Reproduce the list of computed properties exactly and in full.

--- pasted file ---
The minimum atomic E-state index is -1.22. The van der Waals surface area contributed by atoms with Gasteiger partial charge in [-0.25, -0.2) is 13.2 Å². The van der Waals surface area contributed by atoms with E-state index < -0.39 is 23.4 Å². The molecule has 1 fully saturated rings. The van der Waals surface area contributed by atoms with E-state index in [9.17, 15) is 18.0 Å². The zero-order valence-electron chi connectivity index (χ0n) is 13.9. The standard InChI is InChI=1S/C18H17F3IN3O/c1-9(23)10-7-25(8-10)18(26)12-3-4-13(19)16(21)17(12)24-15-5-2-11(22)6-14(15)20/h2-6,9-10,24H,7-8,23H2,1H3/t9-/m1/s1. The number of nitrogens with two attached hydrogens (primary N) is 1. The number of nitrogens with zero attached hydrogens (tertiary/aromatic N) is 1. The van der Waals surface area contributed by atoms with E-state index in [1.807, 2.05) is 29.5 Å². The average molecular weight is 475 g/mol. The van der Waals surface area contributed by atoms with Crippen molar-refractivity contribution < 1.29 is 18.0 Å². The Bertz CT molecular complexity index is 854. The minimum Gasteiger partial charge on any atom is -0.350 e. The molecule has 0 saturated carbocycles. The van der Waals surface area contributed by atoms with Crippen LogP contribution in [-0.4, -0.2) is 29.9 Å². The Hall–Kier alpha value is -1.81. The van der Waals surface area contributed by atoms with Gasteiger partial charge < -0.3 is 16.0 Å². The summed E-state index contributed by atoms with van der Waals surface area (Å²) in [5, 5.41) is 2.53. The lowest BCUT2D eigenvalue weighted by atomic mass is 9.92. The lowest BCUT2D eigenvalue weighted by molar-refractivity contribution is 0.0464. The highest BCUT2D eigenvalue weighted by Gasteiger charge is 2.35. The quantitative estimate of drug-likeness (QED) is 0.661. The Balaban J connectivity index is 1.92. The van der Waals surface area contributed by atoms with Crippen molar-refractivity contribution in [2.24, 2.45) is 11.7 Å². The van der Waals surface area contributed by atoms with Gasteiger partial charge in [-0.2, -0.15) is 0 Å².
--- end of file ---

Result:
The minimum atomic E-state index is -1.22. The van der Waals surface area contributed by atoms with Gasteiger partial charge in [-0.25, -0.2) is 13.2 Å². The van der Waals surface area contributed by atoms with E-state index < -0.39 is 23.4 Å². The molecule has 1 fully saturated rings. The van der Waals surface area contributed by atoms with E-state index in [9.17, 15) is 18.0 Å². The zero-order valence-electron chi connectivity index (χ0n) is 13.9. The standard InChI is InChI=1S/C18H17F3IN3O/c1-9(23)10-7-25(8-10)18(26)12-3-4-13(19)16(21)17(12)24-15-5-2-11(22)6-14(15)20/h2-6,9-10,24H,7-8,23H2,1H3/t9-/m1/s1. The number of nitrogens with two attached hydrogens (primary N) is 1. The number of nitrogens with zero attached hydrogens (tertiary/aromatic N) is 1. The van der Waals surface area contributed by atoms with E-state index in [1.807, 2.05) is 29.5 Å². The average molecular weight is 475 g/mol. The van der Waals surface area contributed by atoms with Crippen molar-refractivity contribution < 1.29 is 18.0 Å². The Bertz CT molecular complexity index is 854. The minimum Gasteiger partial charge on any atom is -0.350 e. The molecule has 0 saturated carbocycles. The van der Waals surface area contributed by atoms with Crippen LogP contribution in [-0.4, -0.2) is 29.9 Å². The Hall–Kier alpha value is -1.81. The van der Waals surface area contributed by atoms with Gasteiger partial charge < -0.3 is 16.0 Å². The summed E-state index contributed by atoms with van der Waals surface area (Å²) in [5, 5.41) is 2.53. The lowest BCUT2D eigenvalue weighted by atomic mass is 9.92. The lowest BCUT2D eigenvalue weighted by molar-refractivity contribution is 0.0464. The highest BCUT2D eigenvalue weighted by Gasteiger charge is 2.35. The quantitative estimate of drug-likeness (QED) is 0.661. The Balaban J connectivity index is 1.92. The van der Waals surface area contributed by atoms with Crippen molar-refractivity contribution in [2.24, 2.45) is 11.7 Å². The van der Waals surface area contributed by atoms with Gasteiger partial charge in [-0.2, -0.15) is 0 Å².